Internet Radio: Negotiating a Future

by Rick Rockwell

When the recording industry granted internet radio a reprieve on paying new royalty rates, many who support the fledgling industry sighed with relief.

Little did they realize the offer came with a Trojan horse.

Now, the industry wants something it hasn’t been able to get from over-the-air radio (or terrestrial radio as some call it, you know, the radio most people have used since the 1920s) or television. The music industry wants a way to block computer users from making recordings of music they hear via the internet.

The issue is about recording streaming audio. Never mind that some believe this isn’t a current problem. How many people really take the time to acquire software to record streams of music and then take the time to cut those recorded streams up (which of course means acquiring more software to do that) into audio files? Why would people do that (a technique called stream-ripping) when they can download audio files or use torrent software to find audio on the web? Those methods of getting around the industry’s digital rights management efforts are much more efficient.

This is really an old fight. This is the same argument the music industry made against cassette tapes in the 1970s and 1980s. This is the same argument that Hollywood made against VCRs in the 1970s. The courts have ruled that consumers have a fair use right to record music and other copyrighted material for home use. Some experts would argue that mix tapes, mp3s and other consumer sharing systems actually encourage consumers to buy music from artists they can’t find on traditional radio.

But the music industry isn’t interested in those arguments. Under the guise of collecting every cent they have coming (and some they don’t) for artists, the music industry is really fronting for the big media conglomerates on this issue. Only the really successful artists collect more than pennies on a dollar for the music that is being sold in their name.

So now SoundExchange, the organization set up by the music industry to collect these fees is demanding that internet radio providers use technology that would prevent computer users from recording any audio streaming over the ‘net. Congress has rejected this demand from the music industry, but it is the new sticking point in the negotiations over royalty rates that internet radio must pay. SoundExchange looked benign when it offered internet radio a delay in collecting the new royalties (higher than royalties for other media) but digital rights management is the asking price for that delay, although negotiations continue.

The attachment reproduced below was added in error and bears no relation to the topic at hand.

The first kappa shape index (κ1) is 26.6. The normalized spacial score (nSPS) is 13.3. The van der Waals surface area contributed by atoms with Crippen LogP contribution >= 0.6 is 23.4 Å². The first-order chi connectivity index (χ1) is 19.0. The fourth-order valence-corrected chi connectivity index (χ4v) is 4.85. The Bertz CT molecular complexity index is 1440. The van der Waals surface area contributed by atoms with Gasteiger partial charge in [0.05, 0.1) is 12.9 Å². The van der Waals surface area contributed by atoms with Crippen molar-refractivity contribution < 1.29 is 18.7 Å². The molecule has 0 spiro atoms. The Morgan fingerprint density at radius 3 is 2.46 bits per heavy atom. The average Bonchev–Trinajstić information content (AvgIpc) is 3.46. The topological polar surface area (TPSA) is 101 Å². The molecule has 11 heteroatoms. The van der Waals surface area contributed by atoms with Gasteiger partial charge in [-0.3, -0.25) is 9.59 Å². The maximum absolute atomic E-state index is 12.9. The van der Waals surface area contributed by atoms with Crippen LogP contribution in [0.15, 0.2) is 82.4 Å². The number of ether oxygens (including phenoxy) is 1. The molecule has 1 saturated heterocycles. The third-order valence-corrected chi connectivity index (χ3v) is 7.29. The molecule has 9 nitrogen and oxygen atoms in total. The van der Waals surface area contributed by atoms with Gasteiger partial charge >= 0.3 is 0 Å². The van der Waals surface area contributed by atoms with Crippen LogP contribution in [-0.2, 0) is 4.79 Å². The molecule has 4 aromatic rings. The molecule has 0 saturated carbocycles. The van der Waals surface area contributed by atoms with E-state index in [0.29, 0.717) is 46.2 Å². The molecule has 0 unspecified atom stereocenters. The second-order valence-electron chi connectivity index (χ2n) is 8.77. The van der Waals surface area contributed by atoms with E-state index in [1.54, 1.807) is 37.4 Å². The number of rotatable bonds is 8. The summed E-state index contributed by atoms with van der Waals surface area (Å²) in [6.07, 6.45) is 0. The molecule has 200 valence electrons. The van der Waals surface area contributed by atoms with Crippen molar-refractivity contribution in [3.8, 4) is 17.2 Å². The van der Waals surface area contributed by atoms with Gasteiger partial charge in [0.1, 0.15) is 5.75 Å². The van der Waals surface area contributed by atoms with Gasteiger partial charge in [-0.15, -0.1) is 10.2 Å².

The internet radio industry is hoping that a bill in Congress co-sponsored by Rep. Jay Inslee (D-WA) and Rep. Don Manzullo (R-IL) will set everything right. (Republican Sam Brownback of Kansas – a presidential candidate – and Democrat Ron Wyden of Oregon followed the lead of the House and introduced a similar bill in the Senate.) Although Congressional pressure sent SoundExchange back to the negotiating table, the record of Congress is not to pass these measures and to let industry work it out.

The problem with that is the Goliath that is the music industry looks poised to crush internet radio for good or at least tie it into so many knots its creativity will be lost.

(Photo by KillR-B of Breda in the Netherlands via stock.xchng and Yotophoto.)

For more background on this story, please see these previous entries:

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Jeff Siegel said...

From Paul McCartney, who knows a thing or two about the music business, and undrstrands where this is coming from:

"My record producer [David Kahne] said the major record labels these days are like dinosaurs sitting around discussing the asteroid. They know it's going to hit. They don't know when, they don't know where it's coming from. But it's sort of hit already. With iTunes, and all of that."

Rick Rockwell said...

As you know, the big record companies are no fans of iTunes. Some believe that if the corporate media gets digital rights management (DRM) imposed on webcasters that it will only be a matter of time before they demand even more stringent DRM for iTunes too.

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